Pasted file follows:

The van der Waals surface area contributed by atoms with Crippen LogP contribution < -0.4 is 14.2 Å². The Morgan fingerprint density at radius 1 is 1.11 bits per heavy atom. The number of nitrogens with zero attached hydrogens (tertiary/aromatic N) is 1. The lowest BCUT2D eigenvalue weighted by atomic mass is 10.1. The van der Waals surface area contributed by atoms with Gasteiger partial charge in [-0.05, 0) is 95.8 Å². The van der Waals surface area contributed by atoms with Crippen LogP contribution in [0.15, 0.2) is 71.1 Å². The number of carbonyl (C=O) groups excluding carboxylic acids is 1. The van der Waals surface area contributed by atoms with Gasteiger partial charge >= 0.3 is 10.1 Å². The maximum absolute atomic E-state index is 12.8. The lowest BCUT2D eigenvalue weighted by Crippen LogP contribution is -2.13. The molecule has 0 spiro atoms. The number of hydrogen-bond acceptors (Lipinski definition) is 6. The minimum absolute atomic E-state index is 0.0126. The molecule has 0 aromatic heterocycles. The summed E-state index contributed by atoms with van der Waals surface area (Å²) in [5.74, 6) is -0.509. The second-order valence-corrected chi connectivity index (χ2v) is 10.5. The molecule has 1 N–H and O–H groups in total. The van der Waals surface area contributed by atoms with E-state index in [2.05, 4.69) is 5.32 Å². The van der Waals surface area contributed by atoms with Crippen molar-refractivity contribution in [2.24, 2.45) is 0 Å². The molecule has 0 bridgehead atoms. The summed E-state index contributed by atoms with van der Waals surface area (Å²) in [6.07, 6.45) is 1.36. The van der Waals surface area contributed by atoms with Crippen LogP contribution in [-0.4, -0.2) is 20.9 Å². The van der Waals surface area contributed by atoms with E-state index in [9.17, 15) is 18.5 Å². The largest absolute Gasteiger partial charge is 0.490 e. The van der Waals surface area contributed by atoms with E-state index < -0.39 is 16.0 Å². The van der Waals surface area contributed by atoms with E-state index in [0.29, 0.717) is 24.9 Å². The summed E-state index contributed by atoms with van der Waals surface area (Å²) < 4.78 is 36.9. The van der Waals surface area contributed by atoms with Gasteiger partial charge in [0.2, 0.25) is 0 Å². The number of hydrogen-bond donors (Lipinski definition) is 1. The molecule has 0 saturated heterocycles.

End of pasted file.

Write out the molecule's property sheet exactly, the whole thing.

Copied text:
The van der Waals surface area contributed by atoms with Crippen LogP contribution < -0.4 is 14.2 Å². The Morgan fingerprint density at radius 1 is 1.11 bits per heavy atom. The number of nitrogens with zero attached hydrogens (tertiary/aromatic N) is 1. The lowest BCUT2D eigenvalue weighted by atomic mass is 10.1. The van der Waals surface area contributed by atoms with Gasteiger partial charge in [-0.05, 0) is 95.8 Å². The van der Waals surface area contributed by atoms with Crippen LogP contribution in [0.15, 0.2) is 71.1 Å². The number of carbonyl (C=O) groups excluding carboxylic acids is 1. The van der Waals surface area contributed by atoms with Gasteiger partial charge >= 0.3 is 10.1 Å². The maximum absolute atomic E-state index is 12.8. The lowest BCUT2D eigenvalue weighted by Crippen LogP contribution is -2.13. The molecule has 0 spiro atoms. The number of hydrogen-bond acceptors (Lipinski definition) is 6. The minimum absolute atomic E-state index is 0.0126. The molecule has 0 aromatic heterocycles. The summed E-state index contributed by atoms with van der Waals surface area (Å²) in [5.74, 6) is -0.509. The second-order valence-corrected chi connectivity index (χ2v) is 10.5. The molecule has 1 N–H and O–H groups in total. The van der Waals surface area contributed by atoms with E-state index in [2.05, 4.69) is 5.32 Å². The van der Waals surface area contributed by atoms with Crippen molar-refractivity contribution in [2.24, 2.45) is 0 Å². The molecule has 0 bridgehead atoms. The summed E-state index contributed by atoms with van der Waals surface area (Å²) in [6.07, 6.45) is 1.36. The van der Waals surface area contributed by atoms with Crippen LogP contribution in [-0.4, -0.2) is 20.9 Å². The van der Waals surface area contributed by atoms with E-state index in [9.17, 15) is 18.5 Å². The largest absolute Gasteiger partial charge is 0.490 e. The van der Waals surface area contributed by atoms with E-state index < -0.39 is 16.0 Å². The van der Waals surface area contributed by atoms with E-state index in [0.29, 0.717) is 24.9 Å². The summed E-state index contributed by atoms with van der Waals surface area (Å²) < 4.78 is 36.9. The van der Waals surface area contributed by atoms with Gasteiger partial charge in [0.2, 0.25) is 0 Å². The number of hydrogen-bond donors (Lipinski definition) is 1. The molecule has 0 saturated heterocycles.